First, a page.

Angkor Ruins and birthday treats in Siem Reap

Well, what a great few days! We’re now in Siem Reap and have been here for about 3 days. To get here we once again got on a bus (from Sihanoukville) with Paramount Angkor Express, which this time wasn’t so straight forward – it took around 11 hours and we had to go all the way back to Phnom Penh before changing buses to Siem Reap, but I’m not sure that there even is a direct road to Siem Reap so it couldn’t be avoided! Still, the journey was pleasant enough and only cost $12, plus we had the whole of the back seat to ourselves for half the journey!

When we got to the bus station in Siem Reap our personal tuk tuk driver from the hotel we had booked into was there to meet us. We had to wait quite a while to get our bags off as the bus boys had to unload all the random stuff they had put on board – including motorbikes, chickens, tables and plastic chairs! When we eventually got going we found out that are hotel was in the middle of nowhere! It seemed to take ages to get there and we hardly passed any buildings along the way. The hotel was dark and empty when we pulled up with about 10 tuk tuk drivers all parked in the driveway (the hotel is so far out that they have their own resident drivers to take guests wherever they need to go, for free!).

We were pretty tired and just wanted to get to our room, but first had to listen to the manager try to flog us all sorts of trips and tours and demand that we told her what we wanted to do before we went to bed! Then we were told that she wanted an extra $10 to put the air con on (i.e. give us the control) – something that was supposedly already included in the room rate. Rather annoyed already we told her we weren’t going to pay any extra and would go somewhere else instead – to which she replied “okay, you can have”. Result!

Satisfied with that, we went off to have a shower then headed into Siem Reap city centre to have some dinner (driven by the hotel’s tuk tuk man of course). We settled for a cafe called Easy Speaking on Pub Street, which was quite ironic as the poor waitress we had didn’t find speaking English particularly easy! We had quite a long wait for our food, only to be given the wrong order and I still don’t think the girl really understood what was happening even when she eventually served us with the right food! Saying that, it was tasty and cheap, so we can’t complain too much!

Over dinner we decided that we would spend the next day (my birthday!) visiting the famous Angkor Ruins so went back to the hotel to let them know so that they could sort out a driver for us (this particular trip wasn’t free of charge however – we had to pay our tuk tuk man $10 for the day). Plans sorted, we went to bed looking forward to seeing the reason we were in Siem Reap!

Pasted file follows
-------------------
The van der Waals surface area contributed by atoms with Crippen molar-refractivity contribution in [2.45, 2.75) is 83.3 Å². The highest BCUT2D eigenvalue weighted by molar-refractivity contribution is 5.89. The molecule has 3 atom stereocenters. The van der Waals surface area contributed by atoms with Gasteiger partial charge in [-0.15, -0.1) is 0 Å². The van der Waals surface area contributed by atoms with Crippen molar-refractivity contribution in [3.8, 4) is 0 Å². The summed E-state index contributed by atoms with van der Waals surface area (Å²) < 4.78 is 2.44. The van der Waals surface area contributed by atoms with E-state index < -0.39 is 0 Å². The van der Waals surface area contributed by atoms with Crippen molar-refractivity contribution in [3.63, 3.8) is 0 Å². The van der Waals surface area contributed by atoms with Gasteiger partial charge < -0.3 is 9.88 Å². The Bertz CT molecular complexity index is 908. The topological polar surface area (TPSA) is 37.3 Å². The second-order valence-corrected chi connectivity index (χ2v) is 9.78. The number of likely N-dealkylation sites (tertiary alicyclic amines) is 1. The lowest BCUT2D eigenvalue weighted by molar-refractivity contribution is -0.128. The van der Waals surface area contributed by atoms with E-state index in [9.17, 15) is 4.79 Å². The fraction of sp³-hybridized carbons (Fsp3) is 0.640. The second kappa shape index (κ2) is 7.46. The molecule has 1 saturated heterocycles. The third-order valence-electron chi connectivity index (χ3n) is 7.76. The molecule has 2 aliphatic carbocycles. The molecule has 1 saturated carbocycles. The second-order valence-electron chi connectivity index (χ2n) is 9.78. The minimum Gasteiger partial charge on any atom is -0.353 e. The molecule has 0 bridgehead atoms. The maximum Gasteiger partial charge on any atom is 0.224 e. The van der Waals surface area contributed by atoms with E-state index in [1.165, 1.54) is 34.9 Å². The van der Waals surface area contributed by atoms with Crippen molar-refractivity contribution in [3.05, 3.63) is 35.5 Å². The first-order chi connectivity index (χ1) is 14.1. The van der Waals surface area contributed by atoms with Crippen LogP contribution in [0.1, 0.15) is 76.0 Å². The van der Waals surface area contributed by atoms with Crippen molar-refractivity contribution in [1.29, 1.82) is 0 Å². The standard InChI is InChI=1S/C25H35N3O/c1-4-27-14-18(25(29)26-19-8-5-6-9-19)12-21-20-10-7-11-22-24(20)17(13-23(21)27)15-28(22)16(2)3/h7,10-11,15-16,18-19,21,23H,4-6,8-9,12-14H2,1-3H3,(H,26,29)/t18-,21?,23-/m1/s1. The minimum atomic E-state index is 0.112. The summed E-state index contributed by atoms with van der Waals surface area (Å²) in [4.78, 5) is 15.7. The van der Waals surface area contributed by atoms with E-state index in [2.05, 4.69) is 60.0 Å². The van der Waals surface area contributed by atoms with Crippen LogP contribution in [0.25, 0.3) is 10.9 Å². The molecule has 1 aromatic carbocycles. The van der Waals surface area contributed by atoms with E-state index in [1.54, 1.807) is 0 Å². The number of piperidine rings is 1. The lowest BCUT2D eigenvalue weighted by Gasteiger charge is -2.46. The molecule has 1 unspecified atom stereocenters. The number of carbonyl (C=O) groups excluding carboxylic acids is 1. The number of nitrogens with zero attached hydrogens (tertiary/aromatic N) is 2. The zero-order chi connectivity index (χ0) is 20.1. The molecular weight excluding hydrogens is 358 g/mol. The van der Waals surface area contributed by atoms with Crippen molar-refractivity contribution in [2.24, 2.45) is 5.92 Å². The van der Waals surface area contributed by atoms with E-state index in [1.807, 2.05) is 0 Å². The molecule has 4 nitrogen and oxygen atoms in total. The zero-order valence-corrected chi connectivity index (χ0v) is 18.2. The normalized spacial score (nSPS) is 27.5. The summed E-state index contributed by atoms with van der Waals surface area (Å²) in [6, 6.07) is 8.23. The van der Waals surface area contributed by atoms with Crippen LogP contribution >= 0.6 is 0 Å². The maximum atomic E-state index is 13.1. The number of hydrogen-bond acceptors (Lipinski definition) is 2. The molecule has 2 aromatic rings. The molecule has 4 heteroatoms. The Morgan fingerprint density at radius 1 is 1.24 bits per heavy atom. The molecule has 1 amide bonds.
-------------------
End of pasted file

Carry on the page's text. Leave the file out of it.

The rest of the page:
The next morning we got up bright and early – helped by the fact that the sun was shining! – had breakfast, then headed off in our tuk tuk to see the number 1 attraction in this area, Angkor Wat. We had heard so much hype about this temple which is described as “visually, architecturally and artistically breathtaking” in our guide book and were quite excited when we drove closer, past the moat and caught sight of the main gate.

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However! As soon as we approached Angkor Wat itself we immediately had reason to be disappointed as most of the front of it was covered in scaffolding and green mesh! It completely ruined the look of it and we came away from our visit still not really knowing what Angkor Wat actually looked like! What we did notice however is that the building in itself is a bit of an optical illusion – when looking at it from the main gate, it looks two-dimensional and like a big long line of towers, but once you get inside you realise that it is actually a cluster of buildings with a central courtyard and towers of completely different dimensions!

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There was extensive restoration work going on with areas completely shut off or inaccessible to visitors. A bit of a shame when you’ve paid $20 to visit Cambodia’s star attraction.

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Nevertheless we tried to make the most of it and spent a good couple of hours looking around. There’s no mistaking that it’s an impressive building, particularly considering it was built in the early-mid 12th century and so much detail has gone into the carvings and towers. It is absolutely massive (possibly overkill for a temple) and surrounded by beautiful grounds where you can walk through forest towards the moat. You can’t come to Siem Reap without visiting Angkor Wat so we’re glad we went but the hype in combination with the scaffolding sort of ruined the experience for us!

Next, we headed to Angkor Thom, the ancient royal city and the last capital of the Angkorian empire. We went through the South Gate, which is crowned with four giant faces, before going to see Bayon – a very impressive 12th century temple – famous for it’s massive standing towers, covered in the faces of Buddha and Javavarman V11, the king who commissioned it.

Angkor Thom
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Bayon, to us, was actually much more visually interesting than Angkor Wat as it also had loads of wall carvings but was also in more of a ruined state, which just added to its ancient appeal.